How to Ship 78 RPM Records: Everything You Need to Know to Ship Like a Pro

Learn how to ship 78 RPM records as professionals do. Get all the materials you need for protection, make a sandwich around your records and ensure the package is well-secured before handing it to a courier.

There are lots of ideas when it comes to shipping 78 RPM records.

Unfortunately, many records fly through the mail, ending up broken or cracked.

Learning how to ship 78 RPM records is not rocket science, but it does ask for attention to small details, whether you run a business or sell some of your fragile oldies to different collectors.

Classic envelopes and mailers may seem alright for similar things – not the best, but good enough for vinyl records.

However, they are too thin for classic 78 RPM records and are highly contraindicated.

This guide will teach you everything you need to ensure records get to the destination in perfect condition.

Table of Contents

What You Need to Prepare

  • Sturdy cardboard box for the shipping
  • Cardboard squares in the size of the record to be used for parts and make a sandwich for it
  • Packing peanuts to provide some cushioning for the records
  • Newspapers as cushioning, yet newspapers can scratch records if not put in carefully
  • A bit of paper for protection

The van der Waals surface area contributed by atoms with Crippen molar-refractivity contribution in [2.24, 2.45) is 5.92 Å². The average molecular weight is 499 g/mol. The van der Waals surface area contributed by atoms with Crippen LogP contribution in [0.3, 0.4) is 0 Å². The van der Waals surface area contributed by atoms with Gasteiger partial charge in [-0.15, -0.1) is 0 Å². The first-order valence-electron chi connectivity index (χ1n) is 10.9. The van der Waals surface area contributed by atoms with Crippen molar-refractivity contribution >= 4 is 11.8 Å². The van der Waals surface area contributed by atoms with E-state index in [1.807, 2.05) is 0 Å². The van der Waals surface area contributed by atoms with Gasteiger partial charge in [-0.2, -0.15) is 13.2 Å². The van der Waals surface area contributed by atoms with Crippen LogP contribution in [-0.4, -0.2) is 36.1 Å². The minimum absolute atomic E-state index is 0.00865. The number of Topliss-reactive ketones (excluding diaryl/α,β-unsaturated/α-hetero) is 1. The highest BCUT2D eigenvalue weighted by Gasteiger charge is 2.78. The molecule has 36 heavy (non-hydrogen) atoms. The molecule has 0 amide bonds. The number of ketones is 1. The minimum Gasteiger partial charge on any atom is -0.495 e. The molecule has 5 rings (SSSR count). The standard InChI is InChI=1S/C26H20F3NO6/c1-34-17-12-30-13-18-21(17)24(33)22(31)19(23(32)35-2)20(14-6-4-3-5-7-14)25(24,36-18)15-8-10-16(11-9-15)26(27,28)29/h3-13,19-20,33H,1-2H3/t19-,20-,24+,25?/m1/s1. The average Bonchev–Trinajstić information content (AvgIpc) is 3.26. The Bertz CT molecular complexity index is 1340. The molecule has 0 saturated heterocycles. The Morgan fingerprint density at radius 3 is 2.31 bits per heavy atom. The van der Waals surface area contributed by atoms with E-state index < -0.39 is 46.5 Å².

• Bubble wrap to prevent accidental damage
  • Sleeved protective envelope
  • More newspaper if you cannot find a sleeved protective envelope
  • Tape to keep things together, so the records do not slide out of the sandwich

How to Pack 78 RPM Records

In this guide, you will learn how to ship 78 rpm records safely and efficiently, like a pro. By following these steps, you can minimize the risk of damage during shipping.

1. Determine How Many Records You Want to Ship

Learning how to send 78 RPM records begins with the amount you need to ship, which will dictate the amounts of cardboard squares you need.

These squares are usually cut out of a box – they should be the record size.
You will need four squares if you only send a record or two.

But if you send more than three records, you will need two extra squares for each couple of records.

It only ensures the records are kept safe and less likely to be damaged.

2. Cut the Cardboard into the Right Size and the Optimal Amount of Pieces

Cut the cardboard into record sizes.

Since they come in square packaging, it must cut the cardboard into squares.

They do not need to be a perfect size but keep it close to prevent records from moving too much.

3. Make a Sandwich for Your Records

The next step implies arranging these squares – two only, at first.

The cardboard must place, so the groove runs in opposite directions.

One square needs the groove to run vertically, and the other needs it horizontally – like a grid.
Once you have two of these squares, one on top of the other, place the record on top.

Cover it with two other squares – ensure the groove arrangement follows the same rule.

You can put two or even three records in one sandwich.
If you ship four records, for example, add two extra squares between the second and the third one.

4. Seal the Sandwich to Prevent Discs from Slipping

There are more ways to seal your record sandwich.

The purpose of this operation is to prevent the disc from shifting.